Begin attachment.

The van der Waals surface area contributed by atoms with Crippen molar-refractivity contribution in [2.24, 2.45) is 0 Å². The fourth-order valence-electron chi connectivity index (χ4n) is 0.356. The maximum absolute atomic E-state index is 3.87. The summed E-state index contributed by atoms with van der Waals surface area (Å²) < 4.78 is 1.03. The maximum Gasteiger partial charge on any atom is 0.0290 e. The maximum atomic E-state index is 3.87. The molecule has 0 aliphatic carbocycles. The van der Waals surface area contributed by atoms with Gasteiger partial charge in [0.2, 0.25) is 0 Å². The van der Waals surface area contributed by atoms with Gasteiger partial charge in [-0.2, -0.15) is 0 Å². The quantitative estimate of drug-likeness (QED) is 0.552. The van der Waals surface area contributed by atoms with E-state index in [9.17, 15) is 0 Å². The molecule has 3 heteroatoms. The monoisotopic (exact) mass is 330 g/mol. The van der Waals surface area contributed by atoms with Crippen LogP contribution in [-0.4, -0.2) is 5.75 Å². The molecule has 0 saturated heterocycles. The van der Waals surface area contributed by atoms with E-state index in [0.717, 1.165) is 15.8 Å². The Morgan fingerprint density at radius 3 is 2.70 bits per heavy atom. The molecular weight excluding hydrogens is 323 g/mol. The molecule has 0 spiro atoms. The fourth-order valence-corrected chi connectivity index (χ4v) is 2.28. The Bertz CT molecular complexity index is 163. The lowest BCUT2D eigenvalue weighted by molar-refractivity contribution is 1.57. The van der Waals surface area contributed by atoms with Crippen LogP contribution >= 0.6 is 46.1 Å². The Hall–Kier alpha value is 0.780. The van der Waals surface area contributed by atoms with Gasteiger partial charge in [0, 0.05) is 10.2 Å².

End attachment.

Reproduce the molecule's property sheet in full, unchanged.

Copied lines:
The van der Waals surface area contributed by atoms with Crippen molar-refractivity contribution in [2.24, 2.45) is 0 Å². The fourth-order valence-electron chi connectivity index (χ4n) is 0.356. The maximum absolute atomic E-state index is 3.87. The summed E-state index contributed by atoms with van der Waals surface area (Å²) < 4.78 is 1.03. The maximum Gasteiger partial charge on any atom is 0.0290 e. The maximum atomic E-state index is 3.87. The molecule has 0 aliphatic carbocycles. The van der Waals surface area contributed by atoms with Gasteiger partial charge in [0.2, 0.25) is 0 Å². The van der Waals surface area contributed by atoms with Gasteiger partial charge in [-0.2, -0.15) is 0 Å². The quantitative estimate of drug-likeness (QED) is 0.552. The van der Waals surface area contributed by atoms with E-state index in [9.17, 15) is 0 Å². The molecule has 3 heteroatoms. The monoisotopic (exact) mass is 330 g/mol. The van der Waals surface area contributed by atoms with Crippen LogP contribution in [-0.4, -0.2) is 5.75 Å². The molecule has 0 saturated heterocycles. The van der Waals surface area contributed by atoms with E-state index in [0.717, 1.165) is 15.8 Å². The Morgan fingerprint density at radius 3 is 2.70 bits per heavy atom. The molecular weight excluding hydrogens is 323 g/mol. The molecule has 0 spiro atoms. The fourth-order valence-corrected chi connectivity index (χ4v) is 2.28. The Bertz CT molecular complexity index is 163. The lowest BCUT2D eigenvalue weighted by molar-refractivity contribution is 1.57. The van der Waals surface area contributed by atoms with Crippen LogP contribution >= 0.6 is 46.1 Å². The Hall–Kier alpha value is 0.780. The van der Waals surface area contributed by atoms with Gasteiger partial charge in [0, 0.05) is 10.2 Å².